We crossed the street, carefully, and found an empty lot where a couple of bungalows had been ripped out. A developer had been planning to build an apartment building before the economy tanked. Now, the lots were nothing but a crop of weeds. Fortunately, the indigent population of the neighborhood was not about to let prime real estate go to waste. It wasn’t hard to find a gap in the fence, and Conrad and I pushed through.

We found it towards the back of the lot.

Pause for accuracy.

We found them.

gen_illo_topHidden from the sidewalk and the neighbors by the fence and high weeds, the lot had become a pretty nice little homeless camp. Half a dozen piles of blankets around a fire pit, an old bucket under a standpipe outlet, even a small TV propped on a milk crate. Well, it had been nice before my very bitey John Doe arrived and ripped the occupants limb from limb. I have a good memory for the faces of people who cause me pain, and there he was, taking a bite out of some poor bastard’s calf, right through his jeans.

I froze. Conrad froze. John Doe looked up from his dinner and saw me.

John Doe opened his mouth. I could see a bit of denim stuck between his teeth. “Jane,” he said.

I am not proud of this, but I screamed like a little girl. Screamed like I hadn’t screamed since I’d found nice Uncle Antonio hanging in the basement when I was five. The cannibalism part was bad enough. What really freaked me out was that I was pretty sure I’d never introduced myself to him. John Doe lurched towards me. I ran. So did Conrad.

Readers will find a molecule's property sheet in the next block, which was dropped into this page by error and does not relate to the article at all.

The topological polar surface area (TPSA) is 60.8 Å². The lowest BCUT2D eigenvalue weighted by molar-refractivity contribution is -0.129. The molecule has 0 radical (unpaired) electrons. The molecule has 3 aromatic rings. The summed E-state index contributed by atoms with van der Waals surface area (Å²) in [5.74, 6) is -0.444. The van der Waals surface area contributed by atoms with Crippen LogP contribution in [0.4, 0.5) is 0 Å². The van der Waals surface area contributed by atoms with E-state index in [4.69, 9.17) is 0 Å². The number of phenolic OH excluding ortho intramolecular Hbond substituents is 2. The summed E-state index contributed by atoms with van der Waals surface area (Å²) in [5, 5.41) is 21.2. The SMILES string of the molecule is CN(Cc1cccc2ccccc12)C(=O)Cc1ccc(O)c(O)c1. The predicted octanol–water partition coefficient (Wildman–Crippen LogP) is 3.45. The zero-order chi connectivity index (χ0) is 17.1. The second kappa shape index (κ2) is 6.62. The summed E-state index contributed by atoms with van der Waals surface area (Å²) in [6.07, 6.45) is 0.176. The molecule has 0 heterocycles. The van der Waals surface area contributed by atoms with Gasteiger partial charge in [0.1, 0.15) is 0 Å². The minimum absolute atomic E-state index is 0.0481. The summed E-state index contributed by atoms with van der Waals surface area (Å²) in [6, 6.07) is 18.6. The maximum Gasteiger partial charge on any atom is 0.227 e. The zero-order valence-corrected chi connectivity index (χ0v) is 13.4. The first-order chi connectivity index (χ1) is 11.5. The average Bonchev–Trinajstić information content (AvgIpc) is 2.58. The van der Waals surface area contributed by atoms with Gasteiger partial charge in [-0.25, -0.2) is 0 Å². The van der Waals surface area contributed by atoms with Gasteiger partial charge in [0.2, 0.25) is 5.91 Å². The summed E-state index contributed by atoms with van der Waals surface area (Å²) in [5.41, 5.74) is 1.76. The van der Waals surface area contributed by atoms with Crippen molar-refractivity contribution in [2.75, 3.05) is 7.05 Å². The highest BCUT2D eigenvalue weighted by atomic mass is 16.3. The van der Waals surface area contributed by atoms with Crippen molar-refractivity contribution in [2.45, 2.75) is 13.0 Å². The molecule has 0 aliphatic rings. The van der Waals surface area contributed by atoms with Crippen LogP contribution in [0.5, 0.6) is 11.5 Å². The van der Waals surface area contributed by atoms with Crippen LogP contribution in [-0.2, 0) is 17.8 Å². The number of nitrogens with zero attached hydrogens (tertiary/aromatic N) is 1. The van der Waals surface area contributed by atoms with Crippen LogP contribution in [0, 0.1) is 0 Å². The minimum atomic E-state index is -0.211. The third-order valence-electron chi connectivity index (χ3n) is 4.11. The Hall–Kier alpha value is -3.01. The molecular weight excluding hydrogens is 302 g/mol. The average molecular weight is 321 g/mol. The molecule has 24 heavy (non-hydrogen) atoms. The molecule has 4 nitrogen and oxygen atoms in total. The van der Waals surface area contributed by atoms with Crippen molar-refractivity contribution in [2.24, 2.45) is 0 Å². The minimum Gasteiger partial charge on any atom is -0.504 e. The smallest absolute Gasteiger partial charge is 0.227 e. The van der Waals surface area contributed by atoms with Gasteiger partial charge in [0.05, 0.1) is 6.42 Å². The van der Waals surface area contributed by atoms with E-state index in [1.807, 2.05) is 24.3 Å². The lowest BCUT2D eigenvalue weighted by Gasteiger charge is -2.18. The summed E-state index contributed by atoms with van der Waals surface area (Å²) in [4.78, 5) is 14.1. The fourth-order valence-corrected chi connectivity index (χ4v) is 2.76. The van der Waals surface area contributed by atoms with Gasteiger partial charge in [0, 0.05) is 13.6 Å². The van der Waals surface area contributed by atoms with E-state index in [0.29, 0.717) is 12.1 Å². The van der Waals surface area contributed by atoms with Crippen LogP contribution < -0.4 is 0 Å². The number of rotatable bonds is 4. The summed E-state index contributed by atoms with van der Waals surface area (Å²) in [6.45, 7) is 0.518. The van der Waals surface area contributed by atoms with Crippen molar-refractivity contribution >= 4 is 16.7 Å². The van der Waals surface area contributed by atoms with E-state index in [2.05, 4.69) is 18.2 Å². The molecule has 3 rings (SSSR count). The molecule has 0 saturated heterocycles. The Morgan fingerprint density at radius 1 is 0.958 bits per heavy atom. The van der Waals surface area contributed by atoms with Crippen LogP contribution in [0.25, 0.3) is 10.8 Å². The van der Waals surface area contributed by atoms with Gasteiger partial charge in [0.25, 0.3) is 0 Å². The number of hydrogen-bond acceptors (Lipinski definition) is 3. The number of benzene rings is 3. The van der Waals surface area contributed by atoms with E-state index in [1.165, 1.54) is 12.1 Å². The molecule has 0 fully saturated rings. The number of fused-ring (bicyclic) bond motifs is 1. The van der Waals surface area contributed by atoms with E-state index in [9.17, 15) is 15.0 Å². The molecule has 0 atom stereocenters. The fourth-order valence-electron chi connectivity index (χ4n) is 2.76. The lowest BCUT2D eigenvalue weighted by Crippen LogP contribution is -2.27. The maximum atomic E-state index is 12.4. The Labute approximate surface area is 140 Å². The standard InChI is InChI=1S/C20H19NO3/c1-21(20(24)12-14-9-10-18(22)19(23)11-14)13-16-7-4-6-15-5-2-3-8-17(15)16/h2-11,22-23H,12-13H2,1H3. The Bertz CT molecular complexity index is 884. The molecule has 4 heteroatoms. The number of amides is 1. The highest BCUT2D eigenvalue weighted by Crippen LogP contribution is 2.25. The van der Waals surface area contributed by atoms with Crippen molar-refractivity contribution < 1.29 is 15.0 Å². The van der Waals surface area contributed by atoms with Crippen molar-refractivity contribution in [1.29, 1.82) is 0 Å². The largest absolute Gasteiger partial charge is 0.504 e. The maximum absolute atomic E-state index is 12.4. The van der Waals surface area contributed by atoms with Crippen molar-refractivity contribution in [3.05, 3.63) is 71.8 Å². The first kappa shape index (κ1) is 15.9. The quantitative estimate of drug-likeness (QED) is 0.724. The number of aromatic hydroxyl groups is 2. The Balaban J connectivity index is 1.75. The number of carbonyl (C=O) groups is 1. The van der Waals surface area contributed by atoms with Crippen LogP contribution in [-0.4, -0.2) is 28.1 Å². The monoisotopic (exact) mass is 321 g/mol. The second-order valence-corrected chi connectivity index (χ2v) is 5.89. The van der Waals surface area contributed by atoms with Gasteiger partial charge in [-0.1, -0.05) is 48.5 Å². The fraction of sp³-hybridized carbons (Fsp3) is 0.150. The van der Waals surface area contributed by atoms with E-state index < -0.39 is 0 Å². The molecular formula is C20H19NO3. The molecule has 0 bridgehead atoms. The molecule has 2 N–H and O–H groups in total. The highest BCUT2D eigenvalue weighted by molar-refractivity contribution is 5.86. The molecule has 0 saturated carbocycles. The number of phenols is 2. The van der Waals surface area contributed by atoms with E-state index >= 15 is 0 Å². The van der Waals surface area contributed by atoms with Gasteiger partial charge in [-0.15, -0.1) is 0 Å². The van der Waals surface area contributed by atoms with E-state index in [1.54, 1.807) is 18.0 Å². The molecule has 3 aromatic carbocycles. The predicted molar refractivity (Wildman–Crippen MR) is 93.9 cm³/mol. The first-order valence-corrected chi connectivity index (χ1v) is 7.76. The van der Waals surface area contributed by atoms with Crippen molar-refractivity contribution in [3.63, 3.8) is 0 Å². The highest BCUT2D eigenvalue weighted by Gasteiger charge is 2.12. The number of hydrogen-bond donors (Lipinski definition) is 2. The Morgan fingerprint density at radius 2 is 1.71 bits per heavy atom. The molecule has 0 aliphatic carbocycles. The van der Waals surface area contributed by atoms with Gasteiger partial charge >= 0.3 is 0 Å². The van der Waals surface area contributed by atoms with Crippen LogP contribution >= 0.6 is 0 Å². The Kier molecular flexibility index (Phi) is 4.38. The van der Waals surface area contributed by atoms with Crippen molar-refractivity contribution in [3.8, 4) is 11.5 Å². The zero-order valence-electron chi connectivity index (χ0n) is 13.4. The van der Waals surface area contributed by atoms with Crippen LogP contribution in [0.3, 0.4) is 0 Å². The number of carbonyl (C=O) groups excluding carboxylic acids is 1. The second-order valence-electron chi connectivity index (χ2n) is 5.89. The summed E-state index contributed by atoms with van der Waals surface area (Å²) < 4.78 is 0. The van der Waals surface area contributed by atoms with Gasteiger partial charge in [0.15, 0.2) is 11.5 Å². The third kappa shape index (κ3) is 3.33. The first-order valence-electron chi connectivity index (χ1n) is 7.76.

Unfortunately, Conrad and I chose different directions.

By the time I realized that, John Doe was tangled in Conrad’s leash, and I was wrenched around right on top of them. I put my hands out to catch my fall and slammed into John Doe’s chest, taking us both to the ground. I could feel his skin rip against the friction of his shirt, and as I scrambled to my feet, my hands came away wet. I threw up on them.

It was an improvement.

I stood there and looked down at John Doe, unmoving on the ground, lying in a growing pool of bull mastiff urine.

Pause for accuracy.

It might not have been entirely bull mastiff urine.

I would like to say that finding a man whose life I had saved eating a homeless guy less than a block from my apartment who dropped dead as soon as I touched him was when my training kicked in and that I proceeded to calmly alert the authorities like the emergency professional that I was.

I did manage to call 911.

When I told the nice paramedic who showed up what happened, he gave me a sedative.

I woke up in the ER with Gina holding my hand.


That was supposed to be “What are you doing here?” But my mouth was all gluey from whatever they had given me.

Seeing that I was awake, Gina let go of my hand. “You still list me as an emergency contact in your phone. You had a bad reaction to the sedative and started seizing. They almost lost you.”

Gina got up, filled a plastic cup with water, and helped me sit up to drink.

“Conrad?” I asked once my mouth was unglued.

“I took him back to your apartment.” Gina took the cup of water back and refilled it.

I drank again. “How long?”

“Most of the night.”

I glanced over to the clock beside the bed. It was nearly five AM. I looked back at Gina. She looked terrible. “Sorry to keep you up.”